If your child is defensive, reactive or refuses to even talk about it with you, is not cooperative with making a plan to get through this more easily, consider psychotherapy with a therapist who is experienced with treating needle phobia.
During the blood draw, the job of the staff is to work quickly. They may try to calm the child, but this will only slow things down. The more you can support your child, the faster the staff can work. Getting it done smoothly and safely is important to helping make this an experience to balance out the child’s negativity and fears.
For those who get light-headed, or have a history of fainting with needle procedures, it is important to inform the medical staff about this. They will likely have you lay down for the procedure for everyone’s safety.
You may find that if you watch the procedure, your child will try to look too, which may be more upsetting for some children. On the other hand, some children do feel more in control, or even interested, when they can see what is happening. Help them decide ahead of time which way they want to get through the blood draw or injection.
Support them to take steps to cope well. Help them stop doing things that don’t help them cope, and redirect them to use the ideas you planned.
Parents can try:
holding your child’s hand, face/head or body against yours
offering comforting snuggles
offering a little distraction like singing a tune together, watching a video or reading
reassuring them that it is almost over
holding your child’s face gently or cup their chin lovingly, stroke your child’s hair
keeping their gaze on you
keeping your voice calm and quiet. Speak clearly.
practicing slow deep breaths together
Counting the seconds “one hippopotamus, two hippopotamus…” or counting watermelons can help. Most tests and shots feel like they take a long time, but actually last just a few seconds.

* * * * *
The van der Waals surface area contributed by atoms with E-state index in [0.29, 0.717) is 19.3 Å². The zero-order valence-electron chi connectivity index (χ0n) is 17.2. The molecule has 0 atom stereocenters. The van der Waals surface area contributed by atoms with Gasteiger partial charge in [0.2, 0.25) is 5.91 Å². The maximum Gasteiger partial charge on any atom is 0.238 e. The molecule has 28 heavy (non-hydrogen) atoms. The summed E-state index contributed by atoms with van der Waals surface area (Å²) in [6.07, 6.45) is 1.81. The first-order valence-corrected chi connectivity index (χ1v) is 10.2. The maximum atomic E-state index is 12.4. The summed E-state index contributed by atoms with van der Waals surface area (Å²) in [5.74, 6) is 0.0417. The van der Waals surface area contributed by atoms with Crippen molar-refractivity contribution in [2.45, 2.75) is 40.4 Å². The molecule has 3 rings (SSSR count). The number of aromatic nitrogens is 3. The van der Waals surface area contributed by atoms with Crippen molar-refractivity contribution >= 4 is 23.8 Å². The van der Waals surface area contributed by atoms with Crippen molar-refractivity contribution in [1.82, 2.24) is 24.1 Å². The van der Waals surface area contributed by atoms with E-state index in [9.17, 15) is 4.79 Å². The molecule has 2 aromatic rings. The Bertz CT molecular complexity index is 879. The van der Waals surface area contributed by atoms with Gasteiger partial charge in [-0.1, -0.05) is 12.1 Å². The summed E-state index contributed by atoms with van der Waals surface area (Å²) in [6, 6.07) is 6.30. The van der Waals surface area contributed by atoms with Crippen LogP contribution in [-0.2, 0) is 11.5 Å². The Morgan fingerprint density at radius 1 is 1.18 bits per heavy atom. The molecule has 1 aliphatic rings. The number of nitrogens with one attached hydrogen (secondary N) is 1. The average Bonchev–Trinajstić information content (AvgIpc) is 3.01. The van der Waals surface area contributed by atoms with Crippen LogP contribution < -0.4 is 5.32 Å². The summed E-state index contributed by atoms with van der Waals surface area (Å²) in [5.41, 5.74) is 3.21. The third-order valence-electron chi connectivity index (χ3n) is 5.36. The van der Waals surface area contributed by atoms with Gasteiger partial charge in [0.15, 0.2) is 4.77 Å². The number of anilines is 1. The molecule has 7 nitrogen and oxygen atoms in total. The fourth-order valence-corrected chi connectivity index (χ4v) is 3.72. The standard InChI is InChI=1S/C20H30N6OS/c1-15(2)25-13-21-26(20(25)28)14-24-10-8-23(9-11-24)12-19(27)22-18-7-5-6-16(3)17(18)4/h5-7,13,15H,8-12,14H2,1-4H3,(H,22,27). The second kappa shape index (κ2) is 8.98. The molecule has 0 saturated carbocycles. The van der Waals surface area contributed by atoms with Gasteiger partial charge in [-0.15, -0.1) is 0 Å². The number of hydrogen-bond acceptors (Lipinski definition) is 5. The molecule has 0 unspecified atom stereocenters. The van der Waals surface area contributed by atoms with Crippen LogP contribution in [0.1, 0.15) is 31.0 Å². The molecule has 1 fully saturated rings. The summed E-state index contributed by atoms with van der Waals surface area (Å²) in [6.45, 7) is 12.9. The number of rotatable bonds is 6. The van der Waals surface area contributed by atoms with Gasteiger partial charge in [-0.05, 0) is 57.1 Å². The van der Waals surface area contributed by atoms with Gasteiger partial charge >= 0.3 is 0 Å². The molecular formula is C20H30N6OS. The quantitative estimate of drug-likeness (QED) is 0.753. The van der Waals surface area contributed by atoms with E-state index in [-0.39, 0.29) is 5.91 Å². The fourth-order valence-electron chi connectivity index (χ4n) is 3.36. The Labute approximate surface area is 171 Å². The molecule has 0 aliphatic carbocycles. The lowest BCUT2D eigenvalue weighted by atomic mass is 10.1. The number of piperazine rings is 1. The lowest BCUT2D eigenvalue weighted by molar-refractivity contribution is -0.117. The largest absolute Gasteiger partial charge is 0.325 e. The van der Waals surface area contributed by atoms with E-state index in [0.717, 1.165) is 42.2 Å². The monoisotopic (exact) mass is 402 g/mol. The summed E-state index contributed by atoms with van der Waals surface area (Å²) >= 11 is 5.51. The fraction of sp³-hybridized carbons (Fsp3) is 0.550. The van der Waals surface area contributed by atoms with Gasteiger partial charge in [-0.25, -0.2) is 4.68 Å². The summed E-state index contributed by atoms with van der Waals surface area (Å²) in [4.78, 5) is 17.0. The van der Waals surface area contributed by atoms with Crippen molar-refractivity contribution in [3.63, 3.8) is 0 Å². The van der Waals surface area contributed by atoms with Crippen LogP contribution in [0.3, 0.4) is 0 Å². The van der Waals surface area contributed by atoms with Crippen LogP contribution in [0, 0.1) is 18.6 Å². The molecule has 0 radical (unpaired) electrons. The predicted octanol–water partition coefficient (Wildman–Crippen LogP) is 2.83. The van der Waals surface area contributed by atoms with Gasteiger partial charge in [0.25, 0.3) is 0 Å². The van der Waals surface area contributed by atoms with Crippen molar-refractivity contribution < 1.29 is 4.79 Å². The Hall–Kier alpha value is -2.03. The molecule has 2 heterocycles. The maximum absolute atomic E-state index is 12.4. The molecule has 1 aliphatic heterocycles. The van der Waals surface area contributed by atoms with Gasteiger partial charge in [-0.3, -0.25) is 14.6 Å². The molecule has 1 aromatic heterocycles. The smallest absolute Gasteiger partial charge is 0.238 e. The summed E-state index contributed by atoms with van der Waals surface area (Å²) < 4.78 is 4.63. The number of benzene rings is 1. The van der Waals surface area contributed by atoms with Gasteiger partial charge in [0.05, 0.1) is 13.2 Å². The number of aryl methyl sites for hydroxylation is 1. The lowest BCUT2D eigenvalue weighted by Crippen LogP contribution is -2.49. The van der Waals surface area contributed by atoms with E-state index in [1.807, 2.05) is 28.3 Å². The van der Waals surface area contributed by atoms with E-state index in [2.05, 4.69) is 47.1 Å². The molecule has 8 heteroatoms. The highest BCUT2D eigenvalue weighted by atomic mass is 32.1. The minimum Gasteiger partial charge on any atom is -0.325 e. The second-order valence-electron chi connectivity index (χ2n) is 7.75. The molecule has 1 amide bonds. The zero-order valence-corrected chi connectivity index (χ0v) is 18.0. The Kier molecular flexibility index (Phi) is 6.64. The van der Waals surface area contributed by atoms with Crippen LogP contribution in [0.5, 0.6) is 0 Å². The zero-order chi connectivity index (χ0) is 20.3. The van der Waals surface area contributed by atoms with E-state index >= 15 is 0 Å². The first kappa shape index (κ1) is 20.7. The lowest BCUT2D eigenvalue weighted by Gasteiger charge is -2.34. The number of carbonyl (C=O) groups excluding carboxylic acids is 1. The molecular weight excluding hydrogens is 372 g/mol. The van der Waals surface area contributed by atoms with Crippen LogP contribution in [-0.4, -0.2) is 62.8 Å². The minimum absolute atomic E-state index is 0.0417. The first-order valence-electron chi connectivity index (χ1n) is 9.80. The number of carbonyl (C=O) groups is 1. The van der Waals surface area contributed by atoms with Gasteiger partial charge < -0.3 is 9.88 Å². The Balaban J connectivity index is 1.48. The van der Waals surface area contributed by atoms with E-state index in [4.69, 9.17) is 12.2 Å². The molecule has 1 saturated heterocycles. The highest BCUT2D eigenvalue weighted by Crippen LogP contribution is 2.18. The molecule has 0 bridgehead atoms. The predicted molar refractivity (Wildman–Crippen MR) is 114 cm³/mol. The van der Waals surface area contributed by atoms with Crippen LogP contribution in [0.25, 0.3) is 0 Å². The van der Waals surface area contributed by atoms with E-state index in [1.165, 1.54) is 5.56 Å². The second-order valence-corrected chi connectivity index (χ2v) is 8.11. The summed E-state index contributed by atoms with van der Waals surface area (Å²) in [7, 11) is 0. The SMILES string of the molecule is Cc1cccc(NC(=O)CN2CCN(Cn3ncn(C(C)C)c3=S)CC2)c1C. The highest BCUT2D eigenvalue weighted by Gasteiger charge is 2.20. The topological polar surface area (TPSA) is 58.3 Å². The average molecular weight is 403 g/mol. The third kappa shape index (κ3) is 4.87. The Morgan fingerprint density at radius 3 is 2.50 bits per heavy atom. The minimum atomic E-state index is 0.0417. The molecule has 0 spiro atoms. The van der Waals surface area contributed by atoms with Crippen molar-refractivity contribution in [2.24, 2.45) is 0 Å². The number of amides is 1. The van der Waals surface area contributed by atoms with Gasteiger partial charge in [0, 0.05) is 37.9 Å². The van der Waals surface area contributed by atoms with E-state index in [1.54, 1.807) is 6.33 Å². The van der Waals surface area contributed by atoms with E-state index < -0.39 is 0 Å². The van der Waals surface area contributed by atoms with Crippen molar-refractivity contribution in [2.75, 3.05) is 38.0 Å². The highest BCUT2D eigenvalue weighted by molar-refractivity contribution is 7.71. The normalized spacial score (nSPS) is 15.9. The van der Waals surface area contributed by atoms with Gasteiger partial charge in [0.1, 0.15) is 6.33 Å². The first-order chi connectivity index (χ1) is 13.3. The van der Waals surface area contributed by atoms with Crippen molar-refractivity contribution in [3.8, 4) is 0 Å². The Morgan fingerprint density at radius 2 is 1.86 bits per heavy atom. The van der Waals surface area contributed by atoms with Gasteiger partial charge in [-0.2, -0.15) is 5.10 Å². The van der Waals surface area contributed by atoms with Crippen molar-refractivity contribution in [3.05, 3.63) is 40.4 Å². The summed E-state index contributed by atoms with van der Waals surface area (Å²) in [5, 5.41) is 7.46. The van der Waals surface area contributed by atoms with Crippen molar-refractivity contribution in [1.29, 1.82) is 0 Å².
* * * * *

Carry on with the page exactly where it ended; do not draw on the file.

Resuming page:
Do not shame, tease or scold someone for having strong feelings or even for screaming or crying, even if their behavior seems extreme. Your child is probably already embarrassed for having made such a fuss. Avoid all “I told you so,” language or attitudes. If anyone humiliates a person with needle phobia, teases them or laughs at them, they are likely to feel defensive, and “dig in” to justify their extreme behavior. This will make future situations worse. Make it clear to the other adults and to any siblings of the child that teasing about this is not OK.
Do express relief that the blood draw is over, offer comfort and reassurance and hugs.
Do praise your child if there is anything about your child’s behavior that was positive. “I noticed you took some slow, deep breaths with me. I’m so proud of you for being so brave!”
Do debrief the incident after they have been calm for awhile: “On a scale of zero to 10, how bad did it turn out to be?” If the child insists it was horrible, simply say, “I’m sorry it was so awful. Let’s do (something you enjoy) to help you feel better.” If the child says the blood test wasn’t so bad after all, calmly express relief: “I’m glad it wasn’t as bad as you expected it to be. Next time, we’ll remember it’s scary to know it’s coming, but it turns out not to be too bad. I’m so proud of you for being so brave.”
If you have a family member, an adult or a child, who shows a great deal of distress, or really dreads injections or blood draws, a therapist can meet with you and the person with the phobia to describe how child and family therapy can help. This is a team effort, and will require work on everyone’s part. If this phobia is the only problem worked on in psychotherapy, the fears can usually be addressed effectively within a couple of months. Children and even adults can get the medical procedures they need with less fear.